Most people spend a long time considering divorce before they take the plunge. But once the decision is made to get divorced, they may be anxious to get it over with and start the next chapter.
How long does a typical New Jersey divorce take? What’s the quickest it could happen – and the worst case scenario? Naturally, every divorce is different. But an attorney can give you a ballpark idea of how long the process is likely to take in your case.
Is there such a thing as a “quickie divorce?”
Maybe in Las Vegas, but not in New Jersey. As a general rule of thumb, rushing your divorce is a bad idea. Hastily drawn divorce papers are likely to come back to bite both of you. If you are the one in a hurry to get unhitched, you are more likely to sign off on a lopsided settlement.
If the decision is mutual and you and your spouse agree on all legal matters, your divorce could be finalized as soon as 6 to 8 weeks from the filing of the papers. More typically, an uncontested divorce takes 3 to 4 months to iron out the settlement agreement and get court approval. If any issues are contested – custody, property, alimony, child support – the process may last six months to a year.
First things first: Is there a waiting period?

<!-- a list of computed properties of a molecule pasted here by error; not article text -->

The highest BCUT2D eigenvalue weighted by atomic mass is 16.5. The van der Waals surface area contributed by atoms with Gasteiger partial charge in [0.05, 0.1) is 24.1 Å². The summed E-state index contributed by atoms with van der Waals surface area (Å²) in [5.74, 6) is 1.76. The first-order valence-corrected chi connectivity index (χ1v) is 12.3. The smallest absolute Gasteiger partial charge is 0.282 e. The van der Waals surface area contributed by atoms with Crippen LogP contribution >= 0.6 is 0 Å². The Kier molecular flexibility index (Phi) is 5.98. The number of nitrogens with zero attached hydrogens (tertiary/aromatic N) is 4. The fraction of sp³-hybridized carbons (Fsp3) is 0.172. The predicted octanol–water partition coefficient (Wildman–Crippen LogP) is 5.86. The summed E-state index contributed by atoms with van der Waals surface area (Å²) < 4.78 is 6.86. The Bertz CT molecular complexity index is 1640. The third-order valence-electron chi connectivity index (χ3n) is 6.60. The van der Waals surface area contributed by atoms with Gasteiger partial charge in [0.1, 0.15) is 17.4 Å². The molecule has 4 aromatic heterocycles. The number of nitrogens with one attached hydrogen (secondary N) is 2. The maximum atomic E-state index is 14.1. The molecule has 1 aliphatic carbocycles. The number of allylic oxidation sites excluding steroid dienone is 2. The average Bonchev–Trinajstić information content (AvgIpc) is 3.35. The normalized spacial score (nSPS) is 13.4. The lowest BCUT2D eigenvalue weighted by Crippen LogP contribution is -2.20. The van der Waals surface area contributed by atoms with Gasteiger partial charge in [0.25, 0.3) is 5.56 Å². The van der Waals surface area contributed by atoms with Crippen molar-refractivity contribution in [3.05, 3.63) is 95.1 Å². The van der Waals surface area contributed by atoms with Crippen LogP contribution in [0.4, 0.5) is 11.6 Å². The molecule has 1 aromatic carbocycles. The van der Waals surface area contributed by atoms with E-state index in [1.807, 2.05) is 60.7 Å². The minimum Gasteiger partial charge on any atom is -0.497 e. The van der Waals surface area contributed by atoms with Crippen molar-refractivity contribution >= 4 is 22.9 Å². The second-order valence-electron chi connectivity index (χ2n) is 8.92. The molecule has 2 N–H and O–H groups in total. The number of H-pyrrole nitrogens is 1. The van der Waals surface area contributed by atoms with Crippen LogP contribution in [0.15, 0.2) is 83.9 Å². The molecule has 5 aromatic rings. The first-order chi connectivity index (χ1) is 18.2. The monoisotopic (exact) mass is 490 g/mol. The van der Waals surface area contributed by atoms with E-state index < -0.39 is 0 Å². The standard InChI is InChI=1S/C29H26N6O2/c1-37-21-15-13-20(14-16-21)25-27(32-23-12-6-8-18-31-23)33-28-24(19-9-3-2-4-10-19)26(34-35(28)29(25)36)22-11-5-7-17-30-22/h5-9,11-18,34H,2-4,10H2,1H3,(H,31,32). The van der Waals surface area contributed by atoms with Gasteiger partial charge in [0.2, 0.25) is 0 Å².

Fault-based divorce petitions, such as adultery, extreme cruelty or willful desertion, may require that a certain period of time has passed before filing on those grounds. With or without a waiting period, proving the other party’s “bad actions” can drag out divorce proceedings.
The only requirement for a “no-fault” divorce is that irreconcilable differences have persisted for six months with no chance of reconciling. There is no divorce waiting period if the spouses (a) have been married for less than six months or (b) have already been living apart for 18 months.
Why do some divorces take so long?
Court proceedings lengthen the divorce process. If you can avoid court, that usually reduces the duration. But if you have children, there is a mandatory hearing on custody matters. And even if you are on civil terms, you may need a judge’s ruling to resolve parenting disputes (visitation, child support) or complex asset division (business valuations, separate property). The more contentious the divorce, the more likely you will be back in court multiple times. The docket is crowded, and each time you go to the back of the court calendar.
However, New Jersey courts have cracked down on divorces that drag on for years. Under the mandate, most divorces should be resolved within 12 months of the filing of the divorce complaint (petition). There may be an exception for high-conflict cases involving complex litigation.
The divorce timeline can be shortened by divorce planning. A lawyer can help you establish your priorities and anticipate the “pain points” that would make divorce longer than necessary.
Source: New Jersey Legal Requirements For Divorce (FindLaw)